27 May 2019           home | knowledge

Facts, Stories, and Politics

The historian Yuval Noah Harari writes in the NY Times of humans as the only mammals that can cooperate in very large numbers and that large-scale cooperation depends on believing common stories. But these stories, he says, need not be true. He writes that "You can unite millions of people by making them believe in completely fictional stories about God, about race or about economics." He continues:

... the truth is often painful and disturbing. Hence if you stick to unalloyed reality, few people will follow you. An American presidential candidate who tells the American public the truth, the whole truth and nothing but the truth about American history has a 100 percent guarantee of losing the elections. The same goes for candidates in all other countries. How many Israelis, Italians or Indians can stomach the unblemished truth about their nations?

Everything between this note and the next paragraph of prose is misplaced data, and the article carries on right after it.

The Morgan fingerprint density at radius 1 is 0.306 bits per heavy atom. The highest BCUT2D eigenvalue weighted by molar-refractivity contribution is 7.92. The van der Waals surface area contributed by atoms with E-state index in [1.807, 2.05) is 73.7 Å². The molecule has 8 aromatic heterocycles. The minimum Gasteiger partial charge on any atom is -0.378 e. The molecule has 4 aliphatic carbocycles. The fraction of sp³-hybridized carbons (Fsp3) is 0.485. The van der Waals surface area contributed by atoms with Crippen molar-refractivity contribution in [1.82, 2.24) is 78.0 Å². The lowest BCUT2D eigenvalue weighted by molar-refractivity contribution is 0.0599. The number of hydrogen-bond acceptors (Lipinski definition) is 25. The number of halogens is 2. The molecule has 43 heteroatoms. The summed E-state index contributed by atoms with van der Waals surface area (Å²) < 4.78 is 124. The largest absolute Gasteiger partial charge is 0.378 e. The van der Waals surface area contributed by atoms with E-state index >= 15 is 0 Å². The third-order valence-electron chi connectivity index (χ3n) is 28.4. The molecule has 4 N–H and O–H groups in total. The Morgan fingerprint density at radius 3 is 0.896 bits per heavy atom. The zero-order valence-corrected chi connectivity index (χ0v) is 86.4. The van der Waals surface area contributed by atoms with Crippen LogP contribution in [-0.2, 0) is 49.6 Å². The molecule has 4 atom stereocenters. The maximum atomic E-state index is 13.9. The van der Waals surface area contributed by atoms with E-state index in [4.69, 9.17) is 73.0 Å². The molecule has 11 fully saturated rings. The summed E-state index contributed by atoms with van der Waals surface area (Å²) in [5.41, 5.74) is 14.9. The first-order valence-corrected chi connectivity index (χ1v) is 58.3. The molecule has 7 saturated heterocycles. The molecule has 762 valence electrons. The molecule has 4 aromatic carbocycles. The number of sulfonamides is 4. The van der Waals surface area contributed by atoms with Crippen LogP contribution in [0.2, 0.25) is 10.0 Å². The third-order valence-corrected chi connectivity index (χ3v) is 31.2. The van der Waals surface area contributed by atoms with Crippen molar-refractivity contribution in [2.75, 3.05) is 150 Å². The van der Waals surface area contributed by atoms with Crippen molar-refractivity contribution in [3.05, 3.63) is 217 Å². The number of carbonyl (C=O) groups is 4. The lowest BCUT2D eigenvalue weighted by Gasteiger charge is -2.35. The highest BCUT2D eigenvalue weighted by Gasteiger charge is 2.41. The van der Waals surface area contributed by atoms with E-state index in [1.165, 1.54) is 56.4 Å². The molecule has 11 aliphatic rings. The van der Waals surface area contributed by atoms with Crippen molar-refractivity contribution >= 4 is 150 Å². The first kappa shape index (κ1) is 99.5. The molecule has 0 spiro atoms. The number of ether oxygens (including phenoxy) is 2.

Someone commenting on Harari's article paraphrased Mark Twain that "fiction is easier to believe than fact since fiction has to make sense." Someone else wrote that in the 2016 presidential campaign Hillary Clinton was "more honest—and therefore perhaps more disturbing."

Someone else writes: "It seems we'd rather continue to believe outright lies than half-truths. I'm honestly not sure what that says about us, but it ain't terribly pretty."

Expressing hostility toward Harari, someone labels him as "postmodern" — as seeing western beliefs and institutions as based more on power and fiction "rather than on truth and reason." But Harari works by differentiating facts and imagination.

Harari writes of humanity's ability to compartmentalize:

Even the most extreme zealots and fanatics can often compartmentalize their irrationality so that they believe nonsense in some fields, while being eminently rational in others.

Harari sees recognizing the factual as necessary for survival. It keeps us from stumbling off of curbs and walking into speeding traffic. A reader adds that "The cost of lying about the facts is a huge loss of innovation, and a spinning of wheels — one more reason why children should be taught to think critically. We need to be skeptical about facts joined in less than the whole truth. (See "Reason, Assumption and the Economy".)

Someone agreeing with Harari recognizes that science, unlike reliance on story telling, has the virtue of being self-correcting. Someone else comments that maybe enough of us recognizing facts will allow us to do what we must regarding global warming.

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